I now believe that shallow water is a big factor in lighting striking boats. Sea water of itself isn't a great conductor, but combine it with shallow water and it's a more attractive current path. Upon reflection, I do believe it was a factor in my case as I purposely, and now believe mistakenly, headed for shallow water when I was caught in a storm cell.

I will graciously accept the blame for the multihull statistics...
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Old 08-10-2009, 06:47   #70
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I will graciously accept the blame for the multihull statistics...
Damned decent of you!!

Actually the statistics as presented are meaningless, without some reference to the actual numbers, and looking at the locations of the hits, it is impossible to analyse and come up with anything worth the sweat.
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Old 08-10-2009, 13:32   #71
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Damned decent of you!!

Actually the statistics as presented are meaningless, without some reference to the actual numbers, and looking at the locations of the hits, it is impossible to analyse and come up with anything worth the sweat.
Yep.
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Old 08-10-2009, 20:50   #72
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The insurance surveyor that looked over our boat said that he had just done a monohull that had been struck 3 weeks before us. That boat was a total loss due to fire damage. I feel like we were very lucky in comparison. I'm not saying that it didn't handle the strike as well as our boat just because it was a monohull, but hey, if they can make dodgy assertions, I guess we can too.
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Old 09-10-2009, 09:33   #73
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Cats are twice as likely to be stuck with the ugly stick too! Awe, SNAP!
A pox on you Chris, but that's actually pretty funny . My one word retort would be "Benehuntalina".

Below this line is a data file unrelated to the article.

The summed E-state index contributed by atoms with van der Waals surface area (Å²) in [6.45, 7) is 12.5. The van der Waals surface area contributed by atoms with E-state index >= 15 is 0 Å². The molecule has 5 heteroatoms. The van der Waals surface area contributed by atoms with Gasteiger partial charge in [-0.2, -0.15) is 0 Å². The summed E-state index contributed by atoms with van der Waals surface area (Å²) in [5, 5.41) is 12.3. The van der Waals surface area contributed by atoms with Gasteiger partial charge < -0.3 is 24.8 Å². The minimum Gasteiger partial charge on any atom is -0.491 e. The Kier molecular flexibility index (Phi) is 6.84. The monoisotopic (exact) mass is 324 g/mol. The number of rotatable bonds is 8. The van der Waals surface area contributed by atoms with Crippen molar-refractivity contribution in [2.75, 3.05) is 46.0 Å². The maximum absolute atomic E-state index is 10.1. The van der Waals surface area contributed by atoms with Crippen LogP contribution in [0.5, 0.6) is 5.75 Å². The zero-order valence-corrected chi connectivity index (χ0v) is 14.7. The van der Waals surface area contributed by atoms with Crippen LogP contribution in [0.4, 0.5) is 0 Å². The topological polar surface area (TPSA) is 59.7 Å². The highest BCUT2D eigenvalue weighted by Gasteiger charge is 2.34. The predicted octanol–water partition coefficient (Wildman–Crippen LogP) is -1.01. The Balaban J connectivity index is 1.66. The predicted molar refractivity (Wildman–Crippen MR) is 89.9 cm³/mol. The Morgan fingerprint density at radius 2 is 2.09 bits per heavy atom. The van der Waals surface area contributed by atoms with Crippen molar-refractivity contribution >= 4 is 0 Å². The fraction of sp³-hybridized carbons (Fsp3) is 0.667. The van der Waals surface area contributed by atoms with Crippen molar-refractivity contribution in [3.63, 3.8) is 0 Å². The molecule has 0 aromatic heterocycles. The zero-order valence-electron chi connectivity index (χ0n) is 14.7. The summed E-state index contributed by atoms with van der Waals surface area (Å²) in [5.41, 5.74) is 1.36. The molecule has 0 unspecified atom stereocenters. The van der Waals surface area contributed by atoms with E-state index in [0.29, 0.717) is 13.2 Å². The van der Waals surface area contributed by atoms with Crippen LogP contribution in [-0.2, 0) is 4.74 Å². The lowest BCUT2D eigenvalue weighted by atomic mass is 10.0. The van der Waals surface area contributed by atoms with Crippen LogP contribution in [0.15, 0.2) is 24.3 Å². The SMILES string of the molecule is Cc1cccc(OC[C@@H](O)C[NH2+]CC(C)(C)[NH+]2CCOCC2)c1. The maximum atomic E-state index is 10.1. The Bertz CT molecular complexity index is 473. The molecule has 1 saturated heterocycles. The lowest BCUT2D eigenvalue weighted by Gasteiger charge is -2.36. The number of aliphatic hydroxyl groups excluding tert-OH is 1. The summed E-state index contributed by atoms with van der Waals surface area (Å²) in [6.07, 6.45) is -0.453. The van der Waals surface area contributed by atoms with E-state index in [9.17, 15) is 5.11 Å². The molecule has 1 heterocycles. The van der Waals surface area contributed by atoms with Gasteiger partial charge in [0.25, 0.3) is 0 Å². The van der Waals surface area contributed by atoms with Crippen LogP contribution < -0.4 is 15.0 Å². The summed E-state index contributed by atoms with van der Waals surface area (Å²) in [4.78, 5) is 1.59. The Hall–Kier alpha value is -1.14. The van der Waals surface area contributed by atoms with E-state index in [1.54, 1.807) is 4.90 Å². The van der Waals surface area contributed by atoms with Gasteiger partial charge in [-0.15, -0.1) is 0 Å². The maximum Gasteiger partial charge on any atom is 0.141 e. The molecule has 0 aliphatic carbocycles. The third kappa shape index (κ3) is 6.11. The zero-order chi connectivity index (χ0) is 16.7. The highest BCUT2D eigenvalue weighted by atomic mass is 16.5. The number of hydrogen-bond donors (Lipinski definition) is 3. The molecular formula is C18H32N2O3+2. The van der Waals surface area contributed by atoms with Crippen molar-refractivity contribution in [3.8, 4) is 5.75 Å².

Mike
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Old 09-10-2009, 19:04   #74
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A pox on you Chris, but that's actually pretty funny . My one word retort would be "Benehuntalina".

Mike
Funny you should mention that! I am currently epoxying my pox ridden bottom! As for BeneHuntalina...it sounds like a Japanese Italian restaurant!
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Old 12-10-2009, 18:50   #75
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Lightning is one of the most deadly natural phenomena known to man, with bolt temperatures hotter than the surface of the sun and shockwaves beaming out in all directions.

In an electrical storm, the storm clouds are charged like giant capacitors in the sky. The upper portion of the cloud is positive and the lower portion is negative.
The electric field becomes more and more intense, so intense, in fact, that the electrons at the oceans’ surface are repelled deeper into the ocean by the strong negative charge at the lower portion of the cloud. This repulsion of electrons causes the earth's surface to acquire a strong positive charge.
All that is needed now is a conductive path for the negative cloud bottom to contact the positive earth surface. The strong electric field, being somewhat self-sufficient, creates this path.
When the electric field becomes very strong, conditions are ripe for the air to begin breaking down. The electric field causes the surrounding air to become separated into positive ions and electrons